Peter Høeg’s Smilla Jaspersen also has a very unusual way of thinking about the world. She is half-Inuit/half-White and was brought up on Greenland. So by the standards of most people in Copenhagen where she now lives, she doesn’t look at the world in the usual way. She is also a scientist who has learned to think about the world like a scientist does. And in Smilla’s Sense of Snow (AKA Miss Smilla’s Feeling For Snow), she uses her unusual way of thinking to solve the mystery of the death of Isaiah Christiansen. Isaiah is a young boy, also a Greenlander by birth, who lives in the same building where Jaspersen does. When he dies after a fall from the snow-covered roof of the building, everyone puts it down to a tragic accident. But Jaspersen thinks otherwise. First, Isaiah was extremely at home in the snow and wouldn’t have made the kinds of mistakes that can end up in a tragic fall. What’s more, certain aspects of the snow and the marks in it suggest to Jespersen that the boy’s death was more than just a fall. So she begins to investigate. The answers lead Jaspersen back to Greenland and an excavation there where Isaiah’s father died. Throughout this novel, we see Jaspersen’s unusual way of thinking, at the same time both scientific and informed by her cultural background. She understands snow, ice and glaciers in a very traditional, culturally-contextual and deep way; she has a real feeling for them. At the same time she understands them from a scientific point of view and those two ways of thinking give her a very unusual perspective. They also point her in the right direction in solving this mystery.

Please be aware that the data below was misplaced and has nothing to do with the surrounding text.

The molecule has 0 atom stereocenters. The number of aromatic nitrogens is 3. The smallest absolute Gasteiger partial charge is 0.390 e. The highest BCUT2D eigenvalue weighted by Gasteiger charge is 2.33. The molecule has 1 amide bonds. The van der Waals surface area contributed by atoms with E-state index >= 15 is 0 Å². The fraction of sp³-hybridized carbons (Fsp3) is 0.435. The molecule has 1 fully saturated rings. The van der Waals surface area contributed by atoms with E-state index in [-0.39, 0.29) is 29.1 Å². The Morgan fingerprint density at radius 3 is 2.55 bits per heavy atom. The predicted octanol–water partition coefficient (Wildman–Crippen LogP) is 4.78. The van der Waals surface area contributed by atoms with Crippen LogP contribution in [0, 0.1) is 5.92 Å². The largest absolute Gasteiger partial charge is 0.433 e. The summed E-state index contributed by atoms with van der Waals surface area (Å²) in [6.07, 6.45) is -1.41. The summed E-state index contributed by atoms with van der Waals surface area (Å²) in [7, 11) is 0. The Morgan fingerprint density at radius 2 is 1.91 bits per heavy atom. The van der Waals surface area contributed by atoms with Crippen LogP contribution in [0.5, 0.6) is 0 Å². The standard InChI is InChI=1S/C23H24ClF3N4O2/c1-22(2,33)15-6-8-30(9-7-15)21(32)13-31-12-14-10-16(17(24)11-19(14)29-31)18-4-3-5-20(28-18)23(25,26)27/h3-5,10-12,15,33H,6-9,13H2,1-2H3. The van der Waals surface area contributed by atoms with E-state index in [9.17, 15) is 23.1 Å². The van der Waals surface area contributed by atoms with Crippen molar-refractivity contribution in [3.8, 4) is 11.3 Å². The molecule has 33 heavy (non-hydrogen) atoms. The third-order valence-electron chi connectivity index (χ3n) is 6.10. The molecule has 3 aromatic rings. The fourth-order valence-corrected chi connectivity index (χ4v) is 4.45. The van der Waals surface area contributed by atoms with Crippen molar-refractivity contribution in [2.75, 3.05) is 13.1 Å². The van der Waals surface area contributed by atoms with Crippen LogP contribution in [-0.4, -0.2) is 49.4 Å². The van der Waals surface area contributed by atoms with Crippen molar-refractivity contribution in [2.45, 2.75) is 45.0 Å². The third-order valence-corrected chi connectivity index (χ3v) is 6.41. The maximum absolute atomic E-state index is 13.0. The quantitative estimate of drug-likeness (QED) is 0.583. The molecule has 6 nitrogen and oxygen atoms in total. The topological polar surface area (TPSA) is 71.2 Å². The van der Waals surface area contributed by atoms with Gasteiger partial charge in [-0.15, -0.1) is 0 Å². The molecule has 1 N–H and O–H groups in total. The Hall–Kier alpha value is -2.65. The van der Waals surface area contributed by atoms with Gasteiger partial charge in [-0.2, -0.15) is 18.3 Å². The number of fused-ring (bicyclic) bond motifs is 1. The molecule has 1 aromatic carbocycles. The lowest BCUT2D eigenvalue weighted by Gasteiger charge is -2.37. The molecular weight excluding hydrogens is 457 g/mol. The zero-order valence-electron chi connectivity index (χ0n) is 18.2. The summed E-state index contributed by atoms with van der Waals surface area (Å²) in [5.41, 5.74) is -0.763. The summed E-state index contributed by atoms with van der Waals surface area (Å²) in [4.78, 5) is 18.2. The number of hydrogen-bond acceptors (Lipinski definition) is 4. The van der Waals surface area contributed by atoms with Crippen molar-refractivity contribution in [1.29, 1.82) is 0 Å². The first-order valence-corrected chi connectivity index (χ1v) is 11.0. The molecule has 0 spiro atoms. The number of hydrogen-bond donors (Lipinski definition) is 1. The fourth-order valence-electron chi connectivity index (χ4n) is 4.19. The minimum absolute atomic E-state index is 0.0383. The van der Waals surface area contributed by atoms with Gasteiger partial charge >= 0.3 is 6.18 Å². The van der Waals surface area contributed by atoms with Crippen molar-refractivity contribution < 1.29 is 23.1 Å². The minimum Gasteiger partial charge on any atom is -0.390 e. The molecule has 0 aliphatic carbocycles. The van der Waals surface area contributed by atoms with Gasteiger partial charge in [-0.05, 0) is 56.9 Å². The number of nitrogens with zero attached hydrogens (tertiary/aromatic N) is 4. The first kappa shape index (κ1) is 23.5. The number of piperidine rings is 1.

We see a very unusual way of thinking in Mark Haddon’s The Curious Incident of the Dog in the Night-Time. Christopher Boone is a fifteen-year-old boy with autism. He’s high-enough functioning to communicate and to do quite a lot for himself. But he doesn’t think like ‘the rest of us’ do. When he discovers that his neighbour’s dog has been killed, he decides to be a detective like Sherlock Holmes in The Hound of the Baskervilles and find out who was responsible. The novel is written from Christopher’s point of view and that gives us a glimpse into how a person with his form and level of autism might see the world. It’s an interesting perspective and although Christopher is not skilled socially, we see that he is highly accurate at remembering details. His unique skills are part of what leads him to the answers he’s looking for – and to a truth about himself that he never knew.

There’s also the unique perspective of Dr. Jennifer White, whom we meet in Alice LaPlante’s Turn of Mind. White is a skilled Chicago orthopaedic surgeon who specialises in hand reconstruction. She has also been diagnosed with dementia. As the novel begins, White is still able to function fairly well although she has had to retire from active work. Her daughter Fiona and son Mark have arranged for her to have a live-in caregiver Magdalena. One night, White’s neighbour Amanda O’Toole is murdered and Detective Luton is assigned to the case. Forensic tests show that O’Toole was mutilated in a way that points to a murderer with highly developed medical skill, so Luton begins to wonder whether White might be guilty. But the evidence isn’t completely convincing, so Luton isn’t sure White is the murderer. White’s advancing dementia means she has progressively fewer lucid times and even if she did think the way ‘the rest of us do,’ Luton knows she wouldn’t be likely to admit to the murder if she is guilty. So Luton has to use all of her abilities to get to the truth about Amanda O’Toole’s murder. It turns out that the O’Toole and White families have a long history together and that this murder has everything to do with their pasts. Since this novel is told from Jennifer White’s perspective, we get to see the case unfold through the eyes of someone who thinks in a very unusual way.